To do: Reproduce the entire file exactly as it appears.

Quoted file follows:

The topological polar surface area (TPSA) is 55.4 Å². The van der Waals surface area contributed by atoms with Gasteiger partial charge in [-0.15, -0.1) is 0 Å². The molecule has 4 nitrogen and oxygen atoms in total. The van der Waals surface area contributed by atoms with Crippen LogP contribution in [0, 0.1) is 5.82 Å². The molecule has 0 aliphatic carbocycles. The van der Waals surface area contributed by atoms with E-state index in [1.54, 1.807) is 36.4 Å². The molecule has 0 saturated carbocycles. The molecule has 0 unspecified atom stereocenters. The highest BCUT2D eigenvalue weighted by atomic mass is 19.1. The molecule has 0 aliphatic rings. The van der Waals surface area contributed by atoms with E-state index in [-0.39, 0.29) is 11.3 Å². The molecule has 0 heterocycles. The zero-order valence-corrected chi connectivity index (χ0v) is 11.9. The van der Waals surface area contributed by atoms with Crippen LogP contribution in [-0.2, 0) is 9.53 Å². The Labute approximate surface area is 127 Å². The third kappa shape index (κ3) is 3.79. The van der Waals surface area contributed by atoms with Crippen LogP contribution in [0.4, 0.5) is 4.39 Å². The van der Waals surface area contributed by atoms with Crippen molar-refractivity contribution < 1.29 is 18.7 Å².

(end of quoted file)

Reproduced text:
The topological polar surface area (TPSA) is 55.4 Å². The van der Waals surface area contributed by atoms with Gasteiger partial charge in [-0.15, -0.1) is 0 Å². The molecule has 4 nitrogen and oxygen atoms in total. The van der Waals surface area contributed by atoms with Crippen LogP contribution in [0, 0.1) is 5.82 Å². The molecule has 0 aliphatic carbocycles. The van der Waals surface area contributed by atoms with E-state index in [1.54, 1.807) is 36.4 Å². The molecule has 0 saturated carbocycles. The molecule has 0 unspecified atom stereocenters. The highest BCUT2D eigenvalue weighted by atomic mass is 19.1. The molecule has 0 aliphatic rings. The van der Waals surface area contributed by atoms with E-state index in [-0.39, 0.29) is 11.3 Å². The molecule has 0 heterocycles. The zero-order valence-corrected chi connectivity index (χ0v) is 11.9. The van der Waals surface area contributed by atoms with Crippen LogP contribution in [-0.2, 0) is 9.53 Å². The Labute approximate surface area is 127 Å². The third kappa shape index (κ3) is 3.79. The van der Waals surface area contributed by atoms with Crippen LogP contribution in [0.4, 0.5) is 4.39 Å². The van der Waals surface area contributed by atoms with Crippen molar-refractivity contribution < 1.29 is 18.7 Å².